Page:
If you're a hardcore "progressive", you're with Washington Post's Dana Milbank who, in his column yesterday, chastised Republicans for accusing first---with regard to the IRS scandal---and asking questions later.
If you're a hardcore "conservative", you're with the Wall Street Journal's Kimberley Strassel who, in her column yesterday, proves (in her mind) that the IRS scandal started at the top: being that President Obama has, for years, publicly accused conservative political groups of engaging in nefarious activities. Thus, if not directly calling the IRS hotline, he was calling all departments from the podium.
If you're neither---or either, but strive for intellectual honesty---perhaps you agree with me that the IRS's misdeeds could have been inspired simply by the survival instincts of those who survive by the grace of big government.
Sure, Milbank makes a legitimate point. But he's way premature in his condemnation of the Republican's tactics. If they indeed prove that the President directed the assault on conservative groups---although nothing short of eye witnesses, pics, videos and DNA would convince him---Milbank will look the fool.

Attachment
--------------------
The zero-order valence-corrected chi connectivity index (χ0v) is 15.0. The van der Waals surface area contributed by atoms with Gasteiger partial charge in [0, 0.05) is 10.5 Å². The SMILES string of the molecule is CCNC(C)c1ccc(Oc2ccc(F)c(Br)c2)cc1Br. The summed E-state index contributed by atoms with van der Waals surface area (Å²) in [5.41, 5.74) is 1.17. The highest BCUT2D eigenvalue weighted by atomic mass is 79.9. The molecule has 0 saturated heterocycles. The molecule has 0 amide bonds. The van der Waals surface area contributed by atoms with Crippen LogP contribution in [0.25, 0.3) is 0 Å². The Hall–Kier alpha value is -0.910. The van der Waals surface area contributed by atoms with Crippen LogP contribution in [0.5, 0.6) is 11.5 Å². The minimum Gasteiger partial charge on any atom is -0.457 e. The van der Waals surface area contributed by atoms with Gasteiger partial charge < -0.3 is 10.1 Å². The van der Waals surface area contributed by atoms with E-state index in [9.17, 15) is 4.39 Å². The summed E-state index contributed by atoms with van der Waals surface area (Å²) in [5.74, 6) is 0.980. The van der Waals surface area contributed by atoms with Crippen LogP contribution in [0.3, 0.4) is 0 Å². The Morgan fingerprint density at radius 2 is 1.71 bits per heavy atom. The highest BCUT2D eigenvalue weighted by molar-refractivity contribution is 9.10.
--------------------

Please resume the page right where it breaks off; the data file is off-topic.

Strassel is by far the craftier of the two. Whether or not the IRS caught the alleged wink-wink from the President, her point sticks. And conservatives can go there if their leaders can't produce the DNA.
Here's another thought: what if the ultimate culprit here is the tax code---that 73,954-page cornucopia of opportunities for politicians and special interests---itself? Imagine turning the whole thing upside down --- no deductions, credits or loopholes, and no tax-exempt organizations whatsoever. Imagine cutting it by 73,953 pages to one spelling out---in language a first grader could interpret---a 20% flat tax. Of course there'd be no IRS as we know it today, and there'd be no tax-gimmics to be exploited by politicians and special interests. Which means, alas, there'll be no major simplifying of the tax code.